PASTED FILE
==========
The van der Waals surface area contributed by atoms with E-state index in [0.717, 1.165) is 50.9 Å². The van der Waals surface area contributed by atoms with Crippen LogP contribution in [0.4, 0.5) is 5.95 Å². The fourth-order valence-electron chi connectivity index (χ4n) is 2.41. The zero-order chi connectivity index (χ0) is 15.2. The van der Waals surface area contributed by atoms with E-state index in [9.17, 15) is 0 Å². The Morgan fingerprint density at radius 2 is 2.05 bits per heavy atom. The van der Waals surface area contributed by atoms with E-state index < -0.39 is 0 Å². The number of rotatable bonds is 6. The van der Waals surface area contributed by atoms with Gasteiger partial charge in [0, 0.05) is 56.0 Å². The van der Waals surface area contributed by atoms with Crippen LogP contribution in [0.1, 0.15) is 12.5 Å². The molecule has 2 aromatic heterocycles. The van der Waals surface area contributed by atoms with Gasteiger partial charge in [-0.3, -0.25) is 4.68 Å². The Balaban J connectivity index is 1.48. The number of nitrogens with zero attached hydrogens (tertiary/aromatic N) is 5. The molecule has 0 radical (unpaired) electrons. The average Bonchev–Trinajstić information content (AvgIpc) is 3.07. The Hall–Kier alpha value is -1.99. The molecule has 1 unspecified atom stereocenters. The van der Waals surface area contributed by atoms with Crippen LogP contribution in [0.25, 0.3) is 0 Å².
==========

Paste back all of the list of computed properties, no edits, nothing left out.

The van der Waals surface area contributed by atoms with E-state index in [0.717, 1.165) is 50.9 Å². The van der Waals surface area contributed by atoms with Crippen LogP contribution in [0.4, 0.5) is 5.95 Å². The fourth-order valence-electron chi connectivity index (χ4n) is 2.41. The zero-order chi connectivity index (χ0) is 15.2. The van der Waals surface area contributed by atoms with E-state index in [9.17, 15) is 0 Å². The Morgan fingerprint density at radius 2 is 2.05 bits per heavy atom. The van der Waals surface area contributed by atoms with E-state index < -0.39 is 0 Å². The number of rotatable bonds is 6. The van der Waals surface area contributed by atoms with Gasteiger partial charge in [0, 0.05) is 56.0 Å². The van der Waals surface area contributed by atoms with Crippen LogP contribution in [0.1, 0.15) is 12.5 Å². The molecule has 2 aromatic heterocycles. The van der Waals surface area contributed by atoms with Gasteiger partial charge in [-0.3, -0.25) is 4.68 Å². The Balaban J connectivity index is 1.48. The number of nitrogens with zero attached hydrogens (tertiary/aromatic N) is 5. The molecule has 0 radical (unpaired) electrons. The average Bonchev–Trinajstić information content (AvgIpc) is 3.07. The Hall–Kier alpha value is -1.99. The molecule has 1 unspecified atom stereocenters. The van der Waals surface area contributed by atoms with Crippen LogP contribution in [0.25, 0.3) is 0 Å².